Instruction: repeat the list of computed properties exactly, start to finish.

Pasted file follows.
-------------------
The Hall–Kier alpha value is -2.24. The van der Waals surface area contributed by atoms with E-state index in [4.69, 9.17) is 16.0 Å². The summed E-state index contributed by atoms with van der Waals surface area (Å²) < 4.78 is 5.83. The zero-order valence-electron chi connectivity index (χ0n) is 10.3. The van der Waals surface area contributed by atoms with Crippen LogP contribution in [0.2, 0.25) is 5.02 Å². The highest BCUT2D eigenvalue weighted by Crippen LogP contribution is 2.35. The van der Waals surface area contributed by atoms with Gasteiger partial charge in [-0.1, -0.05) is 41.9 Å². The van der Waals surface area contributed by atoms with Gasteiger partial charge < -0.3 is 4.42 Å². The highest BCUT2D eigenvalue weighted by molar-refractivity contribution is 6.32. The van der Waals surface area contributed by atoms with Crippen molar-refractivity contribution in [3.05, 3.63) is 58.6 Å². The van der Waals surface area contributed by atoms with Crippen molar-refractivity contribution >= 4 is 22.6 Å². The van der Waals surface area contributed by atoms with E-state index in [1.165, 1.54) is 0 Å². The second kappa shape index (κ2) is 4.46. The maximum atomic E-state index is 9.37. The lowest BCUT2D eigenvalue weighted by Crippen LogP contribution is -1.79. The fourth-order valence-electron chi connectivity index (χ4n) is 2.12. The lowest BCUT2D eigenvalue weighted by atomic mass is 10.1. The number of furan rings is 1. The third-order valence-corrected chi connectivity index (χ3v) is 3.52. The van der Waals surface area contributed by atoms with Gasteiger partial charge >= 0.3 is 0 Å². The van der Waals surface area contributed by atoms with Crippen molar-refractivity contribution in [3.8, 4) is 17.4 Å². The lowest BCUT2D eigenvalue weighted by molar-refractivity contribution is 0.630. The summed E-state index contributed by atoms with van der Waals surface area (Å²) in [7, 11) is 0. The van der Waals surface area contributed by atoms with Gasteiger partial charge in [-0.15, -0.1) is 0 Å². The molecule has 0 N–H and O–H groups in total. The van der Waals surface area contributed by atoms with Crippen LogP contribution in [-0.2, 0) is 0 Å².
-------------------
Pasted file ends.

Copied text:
The Hall–Kier alpha value is -2.24. The van der Waals surface area contributed by atoms with E-state index in [4.69, 9.17) is 16.0 Å². The summed E-state index contributed by atoms with van der Waals surface area (Å²) < 4.78 is 5.83. The zero-order valence-electron chi connectivity index (χ0n) is 10.3. The van der Waals surface area contributed by atoms with Crippen LogP contribution in [0.2, 0.25) is 5.02 Å². The highest BCUT2D eigenvalue weighted by Crippen LogP contribution is 2.35. The van der Waals surface area contributed by atoms with Gasteiger partial charge in [-0.1, -0.05) is 41.9 Å². The van der Waals surface area contributed by atoms with Gasteiger partial charge < -0.3 is 4.42 Å². The highest BCUT2D eigenvalue weighted by molar-refractivity contribution is 6.32. The van der Waals surface area contributed by atoms with Crippen molar-refractivity contribution in [3.05, 3.63) is 58.6 Å². The van der Waals surface area contributed by atoms with Crippen molar-refractivity contribution >= 4 is 22.6 Å². The van der Waals surface area contributed by atoms with E-state index in [1.165, 1.54) is 0 Å². The second kappa shape index (κ2) is 4.46. The maximum atomic E-state index is 9.37. The lowest BCUT2D eigenvalue weighted by Crippen LogP contribution is -1.79. The fourth-order valence-electron chi connectivity index (χ4n) is 2.12. The lowest BCUT2D eigenvalue weighted by atomic mass is 10.1. The number of furan rings is 1. The third-order valence-corrected chi connectivity index (χ3v) is 3.52. The van der Waals surface area contributed by atoms with Gasteiger partial charge >= 0.3 is 0 Å². The van der Waals surface area contributed by atoms with Crippen molar-refractivity contribution in [3.8, 4) is 17.4 Å². The lowest BCUT2D eigenvalue weighted by molar-refractivity contribution is 0.630. The summed E-state index contributed by atoms with van der Waals surface area (Å²) in [7, 11) is 0. The van der Waals surface area contributed by atoms with Gasteiger partial charge in [-0.15, -0.1) is 0 Å². The molecule has 0 N–H and O–H groups in total. The van der Waals surface area contributed by atoms with Crippen LogP contribution in [-0.2, 0) is 0 Å².